Shannon Miedema

The city's environmental performance officer, Shannon Miedema, says the diesel leak at a Metro Transit garage is a "really weird fluke." (CBC)

Cleaning up a 200,000-litre diesel fuel leak at the Metro Transit garage in Burnside is expected to cost $1 million, but whether insurance is going to pay for it remains unknown.

The cleanup involves removing and replacing a 220-metre water main that's sitting in a pool of diesel, and excavating the old site of the underground storage tanks.

Excavating the storage tanks will begin on Monday, as will further tests to determine the extent of the leak. It's expected work to remove the water main will begin the week of June 30. 

The origin of the leak stems from the decision to connect piping from underground tanks to above-ground tanks.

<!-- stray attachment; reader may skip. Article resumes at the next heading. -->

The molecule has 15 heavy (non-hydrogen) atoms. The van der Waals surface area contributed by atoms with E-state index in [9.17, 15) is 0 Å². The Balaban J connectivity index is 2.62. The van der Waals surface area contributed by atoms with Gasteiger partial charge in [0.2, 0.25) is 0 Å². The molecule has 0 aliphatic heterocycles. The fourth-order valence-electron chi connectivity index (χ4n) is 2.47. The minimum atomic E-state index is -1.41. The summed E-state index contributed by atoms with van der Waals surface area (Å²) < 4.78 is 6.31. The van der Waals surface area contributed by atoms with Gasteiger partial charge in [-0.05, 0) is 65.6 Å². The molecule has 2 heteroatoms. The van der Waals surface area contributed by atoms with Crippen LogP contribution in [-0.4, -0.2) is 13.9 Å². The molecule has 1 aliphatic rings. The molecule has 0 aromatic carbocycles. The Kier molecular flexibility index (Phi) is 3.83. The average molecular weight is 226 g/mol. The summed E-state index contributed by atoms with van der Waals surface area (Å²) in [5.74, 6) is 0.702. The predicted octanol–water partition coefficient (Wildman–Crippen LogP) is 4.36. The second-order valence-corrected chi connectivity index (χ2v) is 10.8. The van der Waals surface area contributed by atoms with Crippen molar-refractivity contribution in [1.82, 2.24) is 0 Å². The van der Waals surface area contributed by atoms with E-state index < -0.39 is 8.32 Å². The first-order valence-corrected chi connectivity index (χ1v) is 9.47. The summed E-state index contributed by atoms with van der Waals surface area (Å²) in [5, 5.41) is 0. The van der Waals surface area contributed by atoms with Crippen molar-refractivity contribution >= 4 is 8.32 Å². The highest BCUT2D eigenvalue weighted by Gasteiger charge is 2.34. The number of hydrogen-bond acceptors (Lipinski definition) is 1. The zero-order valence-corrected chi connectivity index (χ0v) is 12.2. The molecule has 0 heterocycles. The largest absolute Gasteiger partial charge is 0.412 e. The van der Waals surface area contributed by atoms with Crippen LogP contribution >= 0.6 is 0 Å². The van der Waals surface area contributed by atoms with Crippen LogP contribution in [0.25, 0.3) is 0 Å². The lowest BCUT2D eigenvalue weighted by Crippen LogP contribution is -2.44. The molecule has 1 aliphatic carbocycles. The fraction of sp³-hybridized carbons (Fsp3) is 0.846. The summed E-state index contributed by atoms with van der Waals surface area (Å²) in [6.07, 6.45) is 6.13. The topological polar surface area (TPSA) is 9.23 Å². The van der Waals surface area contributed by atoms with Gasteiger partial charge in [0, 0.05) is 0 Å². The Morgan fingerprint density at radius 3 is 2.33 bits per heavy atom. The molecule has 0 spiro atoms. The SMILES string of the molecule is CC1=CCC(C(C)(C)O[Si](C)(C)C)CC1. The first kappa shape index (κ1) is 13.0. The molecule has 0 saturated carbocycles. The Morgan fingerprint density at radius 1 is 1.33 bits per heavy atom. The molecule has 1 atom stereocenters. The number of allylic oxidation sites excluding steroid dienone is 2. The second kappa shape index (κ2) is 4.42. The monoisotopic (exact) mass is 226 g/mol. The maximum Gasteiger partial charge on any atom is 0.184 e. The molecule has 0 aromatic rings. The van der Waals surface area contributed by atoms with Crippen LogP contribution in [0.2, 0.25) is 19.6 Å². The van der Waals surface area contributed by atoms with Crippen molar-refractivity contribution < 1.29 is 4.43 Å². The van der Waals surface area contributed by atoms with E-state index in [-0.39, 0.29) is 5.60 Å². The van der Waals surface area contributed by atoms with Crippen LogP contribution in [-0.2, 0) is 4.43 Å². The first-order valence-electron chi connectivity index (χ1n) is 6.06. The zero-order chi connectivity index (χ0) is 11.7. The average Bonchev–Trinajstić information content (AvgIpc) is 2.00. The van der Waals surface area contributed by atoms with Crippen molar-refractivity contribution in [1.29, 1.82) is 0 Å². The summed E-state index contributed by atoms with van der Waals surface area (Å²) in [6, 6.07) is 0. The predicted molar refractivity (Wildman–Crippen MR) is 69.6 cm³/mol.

"When the... underground tanks were pulled out in January 2013, not all of the old system was capped off, tied off, removed," says Shannon Miedema, the city's environmental performance officer.

In December 2013 or January 2014, a valve sealing off the old system failed. The leak went unnoticed and fuel followed the routing of the water line, showing up in a culvert a kilometre away at a car dealership on Windmill Road.

The leak was detected April 9 and was traced back to the Metro Transit garage on May 21.

To date, more than $200,000 has been spent on the cleanup, while $180,000 of diesel fuel was lost in the leak.

The lost diesel represented 2.5 per cent of the fuel used during the suspected leak period.

Miedema said Metro Transit officials have told her the leak went unnoticed because the fuel sensors on the above-ground storage tanks were not tripped and fuel consumption during a busy and cold winter season was high.

"Through a series of unfortunate errors or oversights... and the fact those systems were tied together, we have this problem," said Miedema.

"It's a really weird fluke."